Yuval Wolfson’s Characters Come to Age
Characters make up the stuff of great stories, oftentimes personifying the poignancy and charisma of the human spirit. Whether in literature, cinema, or fine art, subject matter is commonly propelled by the visual characterization of history, philosophy, and emotion.
Unlike the protagonists in a novel or film, who are trapped within the medium of their own creation, the characters in artistic masterpieces live long lives and evolve for decades in real-time. Take for example, Salvador Dali’s muse and wife, Gala, who regularly appeared in the Surrealist’s interpretations for decades; or Pablo Picasso’s development of the Minotaur in his oeuvre.
In the world of Park West Gallery artist Yuval Wolfson, symbols – much like people – grow up. Therefore, in Wolfson’s artwork, his iterations of the peacock, cars and even landscape, are best understood as one would imagine a character in a coming-of-age story.
Wolfson’s work demonstrates that rare and unique quality sought by many artists: the ability to catch and depict change. His technical sensitivity is showcased in an analytic, cubist approach, whereby his compositions resemble stained glass windows or mosaics whose sharp delicacy and subtlety are illuminated by the passing hour. Wolfson’s visual motifs, like a classic protagonist, are dynamically in-flux, constantly seeking truth through time.
Wolfson experienced great success during his first solo exhibition, titled “Monet’s Garden,” after enrolling in the famed Avni Institute of Art and Design in Tel Aviv. The exhibition featured 24 vignettes of the same scene, painted each hour with an impressionistic lightness, depicting the subtleties of passing time. To depict the transition between morning, afternoon, and evening, Wolfson used nuanced light and shadow, “as a kind of expression for changing feelings and changing moods,” the artist explained in an interview. Thus, time is materialized and likened to our everyday feelings in his analytic renderings of landscape.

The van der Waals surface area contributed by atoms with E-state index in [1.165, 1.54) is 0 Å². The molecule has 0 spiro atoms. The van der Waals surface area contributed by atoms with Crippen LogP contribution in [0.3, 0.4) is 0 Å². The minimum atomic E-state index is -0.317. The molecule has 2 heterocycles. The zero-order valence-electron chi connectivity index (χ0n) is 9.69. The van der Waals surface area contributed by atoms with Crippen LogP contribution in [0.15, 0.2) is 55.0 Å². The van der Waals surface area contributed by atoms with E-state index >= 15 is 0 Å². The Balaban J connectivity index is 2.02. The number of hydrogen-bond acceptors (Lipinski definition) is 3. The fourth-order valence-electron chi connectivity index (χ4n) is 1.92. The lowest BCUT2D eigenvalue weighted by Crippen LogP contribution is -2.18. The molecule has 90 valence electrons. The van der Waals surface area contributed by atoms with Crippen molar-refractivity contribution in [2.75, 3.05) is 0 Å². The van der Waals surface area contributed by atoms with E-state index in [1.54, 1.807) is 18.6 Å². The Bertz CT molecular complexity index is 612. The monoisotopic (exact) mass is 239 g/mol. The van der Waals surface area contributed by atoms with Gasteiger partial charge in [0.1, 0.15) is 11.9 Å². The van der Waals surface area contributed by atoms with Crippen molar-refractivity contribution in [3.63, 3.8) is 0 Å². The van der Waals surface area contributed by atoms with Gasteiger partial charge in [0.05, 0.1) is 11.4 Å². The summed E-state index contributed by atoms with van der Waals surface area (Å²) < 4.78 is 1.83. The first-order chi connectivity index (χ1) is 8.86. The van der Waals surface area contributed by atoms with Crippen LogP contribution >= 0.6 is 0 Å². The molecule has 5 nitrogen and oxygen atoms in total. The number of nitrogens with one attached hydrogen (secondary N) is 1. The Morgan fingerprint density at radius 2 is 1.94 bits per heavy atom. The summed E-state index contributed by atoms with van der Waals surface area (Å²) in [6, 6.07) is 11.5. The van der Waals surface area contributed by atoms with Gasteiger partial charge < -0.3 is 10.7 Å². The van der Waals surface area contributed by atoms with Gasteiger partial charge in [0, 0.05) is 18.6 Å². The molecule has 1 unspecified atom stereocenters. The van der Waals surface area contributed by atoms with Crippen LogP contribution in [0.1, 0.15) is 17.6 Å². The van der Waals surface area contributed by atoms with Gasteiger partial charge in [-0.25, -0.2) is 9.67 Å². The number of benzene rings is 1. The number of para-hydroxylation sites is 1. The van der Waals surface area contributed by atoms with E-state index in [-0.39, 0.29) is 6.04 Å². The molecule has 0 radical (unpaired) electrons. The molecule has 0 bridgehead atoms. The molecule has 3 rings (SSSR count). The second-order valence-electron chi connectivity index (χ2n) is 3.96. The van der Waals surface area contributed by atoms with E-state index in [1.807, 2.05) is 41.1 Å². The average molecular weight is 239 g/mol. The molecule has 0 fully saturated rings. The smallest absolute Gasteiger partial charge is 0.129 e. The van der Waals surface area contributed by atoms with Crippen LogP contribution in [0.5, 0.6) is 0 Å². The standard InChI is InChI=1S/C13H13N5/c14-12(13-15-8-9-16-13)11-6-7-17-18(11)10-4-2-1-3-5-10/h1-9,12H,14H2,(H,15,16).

A character that dominates Wolfson’s oeuvre is the peacock, oftentimes accompanied by a family of smaller birds. The artist’s inclination to feature a peacock stemmed from real life. Wolfson recalls a colorful peacock visiting his family’s farm in Israel with an unlikely sidekick, a small brown chicken. Wolfson further noted that the peacock and chicken “were like a romantic couple.” Since then, his depictions of peacocks and birds have become visual projections of human feelings and relationships, and their growing complexities and rewards over time.
Yet another protagonist in Wolfson’s oeuvre is the portrayal of a vintage car. In 1988, the artist painted his first large format car, a Russian truck, which acted as a dramatic portrait of a civilian cast under the pall of Soviet occupation and the Cold War. For nearly 20 years following his initial depiction of a Russian truck, Wolfson continued to paint the same image with slight adjustments as it, in his words, “grew up.” The characterization of the truck became a portrait of life in modern times, questioning the position of the individual in an era founded on endless progress and innovation. Wolfson further asserts: “It’s not a car. The cars are a self-portrait of something larger.”
To Wolfson, things are never exactly as they seem, and therein lies the beauty of the subject.
He concludes, “I mainly reflect what is inside. The outside is not real to me anymore; [it] is a reflection of what is happening inside myself.”
Park West Gallery is excited to offer Yuval Wolfson artwork, including digital multiples on aluminum and unique paintings. Contact our gallery consultants for more information.